Shannon L. Ortiz
Students will be able to:
Read Tato Laviera's "nuyorican"
Identify main idea of the poem
Explain how Laviera's word choice convey the main idea
Write a response examining Laviera's experience with diaspora
I will begin by asking students to listen while I read the poem aloud. I will not pass out copies of the poem because I want students to listen before they begin close reading. Often I find that students will attempt to interpret a poem without listening to it in its entirety. After I am done, I will ask the students for their reactions. I want students to share what struck them as I was reading.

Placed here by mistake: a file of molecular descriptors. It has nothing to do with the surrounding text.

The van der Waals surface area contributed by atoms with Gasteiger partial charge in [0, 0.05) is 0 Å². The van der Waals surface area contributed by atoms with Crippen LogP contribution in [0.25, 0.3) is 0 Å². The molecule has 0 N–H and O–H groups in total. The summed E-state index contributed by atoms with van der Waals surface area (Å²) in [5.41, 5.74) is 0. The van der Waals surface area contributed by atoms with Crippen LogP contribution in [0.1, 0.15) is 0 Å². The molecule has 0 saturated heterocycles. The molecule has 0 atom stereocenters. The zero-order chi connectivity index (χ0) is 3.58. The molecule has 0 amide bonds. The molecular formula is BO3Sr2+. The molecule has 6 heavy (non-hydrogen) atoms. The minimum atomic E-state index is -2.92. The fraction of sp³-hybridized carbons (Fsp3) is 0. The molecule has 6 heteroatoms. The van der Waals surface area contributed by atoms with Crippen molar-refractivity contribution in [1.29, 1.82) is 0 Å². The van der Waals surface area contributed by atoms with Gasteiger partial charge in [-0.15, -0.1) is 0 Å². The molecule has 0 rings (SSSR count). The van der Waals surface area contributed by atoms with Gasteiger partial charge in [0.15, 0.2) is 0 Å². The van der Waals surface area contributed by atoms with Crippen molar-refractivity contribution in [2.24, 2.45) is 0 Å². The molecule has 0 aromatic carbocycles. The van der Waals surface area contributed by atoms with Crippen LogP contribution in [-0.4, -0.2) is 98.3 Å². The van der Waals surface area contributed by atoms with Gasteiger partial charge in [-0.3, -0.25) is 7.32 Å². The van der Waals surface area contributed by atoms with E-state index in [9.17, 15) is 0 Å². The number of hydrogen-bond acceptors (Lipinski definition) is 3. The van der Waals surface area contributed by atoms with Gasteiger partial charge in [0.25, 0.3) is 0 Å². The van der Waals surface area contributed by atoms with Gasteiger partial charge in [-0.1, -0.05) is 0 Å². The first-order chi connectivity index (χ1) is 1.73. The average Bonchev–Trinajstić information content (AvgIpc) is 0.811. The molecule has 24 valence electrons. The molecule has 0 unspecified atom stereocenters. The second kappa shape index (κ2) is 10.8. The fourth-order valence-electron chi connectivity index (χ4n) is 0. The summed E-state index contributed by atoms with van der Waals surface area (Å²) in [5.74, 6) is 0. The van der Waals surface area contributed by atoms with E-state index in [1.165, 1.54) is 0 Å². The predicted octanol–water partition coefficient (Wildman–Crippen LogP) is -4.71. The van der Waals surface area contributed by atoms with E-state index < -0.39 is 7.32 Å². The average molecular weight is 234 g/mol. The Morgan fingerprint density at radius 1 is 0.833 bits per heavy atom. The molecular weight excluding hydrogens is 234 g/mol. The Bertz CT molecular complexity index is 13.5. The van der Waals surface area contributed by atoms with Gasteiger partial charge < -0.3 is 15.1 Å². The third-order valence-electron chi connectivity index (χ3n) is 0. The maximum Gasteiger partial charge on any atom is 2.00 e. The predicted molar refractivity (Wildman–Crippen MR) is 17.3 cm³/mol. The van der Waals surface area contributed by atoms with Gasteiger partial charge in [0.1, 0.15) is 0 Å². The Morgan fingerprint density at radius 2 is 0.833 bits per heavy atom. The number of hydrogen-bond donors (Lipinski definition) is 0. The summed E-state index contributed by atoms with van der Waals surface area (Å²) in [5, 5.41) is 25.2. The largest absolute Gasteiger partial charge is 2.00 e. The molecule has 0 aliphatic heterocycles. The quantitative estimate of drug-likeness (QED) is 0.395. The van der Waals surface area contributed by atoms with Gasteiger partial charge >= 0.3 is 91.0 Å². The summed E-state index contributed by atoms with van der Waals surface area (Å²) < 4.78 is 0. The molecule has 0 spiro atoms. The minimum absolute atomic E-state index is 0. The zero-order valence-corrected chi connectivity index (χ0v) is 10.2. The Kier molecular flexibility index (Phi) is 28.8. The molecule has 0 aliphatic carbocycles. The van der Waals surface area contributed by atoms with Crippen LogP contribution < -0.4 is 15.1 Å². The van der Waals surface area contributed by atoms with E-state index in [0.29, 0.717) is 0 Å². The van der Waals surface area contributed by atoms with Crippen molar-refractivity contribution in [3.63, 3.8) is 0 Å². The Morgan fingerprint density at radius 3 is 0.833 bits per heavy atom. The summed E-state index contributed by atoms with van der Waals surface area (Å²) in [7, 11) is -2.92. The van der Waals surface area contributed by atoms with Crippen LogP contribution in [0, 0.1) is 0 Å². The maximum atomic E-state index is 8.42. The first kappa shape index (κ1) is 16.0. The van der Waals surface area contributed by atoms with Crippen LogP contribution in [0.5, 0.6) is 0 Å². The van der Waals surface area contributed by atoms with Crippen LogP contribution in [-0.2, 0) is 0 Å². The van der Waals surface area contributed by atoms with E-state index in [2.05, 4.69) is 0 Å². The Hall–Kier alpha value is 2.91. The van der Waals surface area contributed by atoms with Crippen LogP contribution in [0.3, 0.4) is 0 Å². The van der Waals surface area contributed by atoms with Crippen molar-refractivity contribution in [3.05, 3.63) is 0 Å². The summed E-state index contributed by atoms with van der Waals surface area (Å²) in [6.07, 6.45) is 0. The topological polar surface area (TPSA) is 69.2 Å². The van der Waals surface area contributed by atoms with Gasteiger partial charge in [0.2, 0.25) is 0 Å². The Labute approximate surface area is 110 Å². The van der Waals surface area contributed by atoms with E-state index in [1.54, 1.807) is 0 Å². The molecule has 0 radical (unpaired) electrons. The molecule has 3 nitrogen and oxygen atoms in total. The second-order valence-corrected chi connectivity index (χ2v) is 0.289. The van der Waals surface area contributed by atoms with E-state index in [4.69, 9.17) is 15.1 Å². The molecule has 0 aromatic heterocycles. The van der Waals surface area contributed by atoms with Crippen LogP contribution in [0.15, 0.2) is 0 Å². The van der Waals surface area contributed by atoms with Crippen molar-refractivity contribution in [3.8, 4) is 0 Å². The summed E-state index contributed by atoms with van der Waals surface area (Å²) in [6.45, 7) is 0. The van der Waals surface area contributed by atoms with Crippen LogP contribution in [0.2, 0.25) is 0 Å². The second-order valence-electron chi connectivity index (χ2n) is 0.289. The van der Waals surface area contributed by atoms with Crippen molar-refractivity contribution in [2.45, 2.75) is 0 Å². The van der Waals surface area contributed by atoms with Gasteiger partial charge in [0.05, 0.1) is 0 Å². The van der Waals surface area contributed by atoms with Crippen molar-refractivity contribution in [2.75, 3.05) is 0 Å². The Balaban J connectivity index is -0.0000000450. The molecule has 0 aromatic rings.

After students are done sharing, I will pass out the poem and ask the students to read the poem silently. As they are reading, I want students to circle any words that they found they convey the effects of assimilation and diaspora. I want students to write down in the margins why they feel these words assimilation and diaspora. These close reading skills will help them when they write a response to the poem for homework. After about 10 minutes I will ask students to share their answers while I write them on the board. Once students realize that they have written down some of the same answers I will ask: How do these words express Laviera's perception of the Puerto Rican diaspora experience? Additionally, I want students to question: How do Nuyoricans preserve their Puerto Rican culture in the United States? What are the consequences of being a Puerto Rican in the United States? Does Laviera feel these consequences are fair? Why or why not? Students will respond to these questions in a written response for homework.